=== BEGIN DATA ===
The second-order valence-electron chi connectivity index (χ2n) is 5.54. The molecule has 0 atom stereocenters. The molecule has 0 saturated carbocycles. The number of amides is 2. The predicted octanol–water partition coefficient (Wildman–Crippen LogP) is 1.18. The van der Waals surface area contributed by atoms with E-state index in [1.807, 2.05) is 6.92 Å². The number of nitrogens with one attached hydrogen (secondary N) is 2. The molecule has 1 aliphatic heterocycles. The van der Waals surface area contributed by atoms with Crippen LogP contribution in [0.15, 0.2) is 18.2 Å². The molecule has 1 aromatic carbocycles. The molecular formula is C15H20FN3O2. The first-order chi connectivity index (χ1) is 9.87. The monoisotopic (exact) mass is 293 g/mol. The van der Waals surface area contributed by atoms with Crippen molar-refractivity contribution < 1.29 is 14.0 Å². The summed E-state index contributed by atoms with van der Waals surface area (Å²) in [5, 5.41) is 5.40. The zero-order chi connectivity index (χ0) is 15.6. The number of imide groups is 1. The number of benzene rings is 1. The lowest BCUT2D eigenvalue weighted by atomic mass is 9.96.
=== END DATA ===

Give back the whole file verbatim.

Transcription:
The second-order valence-electron chi connectivity index (χ2n) is 5.54. The molecule has 0 atom stereocenters. The molecule has 0 saturated carbocycles. The number of amides is 2. The predicted octanol–water partition coefficient (Wildman–Crippen LogP) is 1.18. The van der Waals surface area contributed by atoms with E-state index in [1.807, 2.05) is 6.92 Å². The number of nitrogens with one attached hydrogen (secondary N) is 2. The molecule has 1 aliphatic heterocycles. The van der Waals surface area contributed by atoms with Crippen LogP contribution in [0.15, 0.2) is 18.2 Å². The molecule has 1 aromatic carbocycles. The molecular formula is C15H20FN3O2. The first-order chi connectivity index (χ1) is 9.87. The monoisotopic (exact) mass is 293 g/mol. The van der Waals surface area contributed by atoms with Crippen molar-refractivity contribution < 1.29 is 14.0 Å². The summed E-state index contributed by atoms with van der Waals surface area (Å²) in [5, 5.41) is 5.40. The zero-order chi connectivity index (χ0) is 15.6. The number of imide groups is 1. The number of benzene rings is 1. The lowest BCUT2D eigenvalue weighted by atomic mass is 9.96.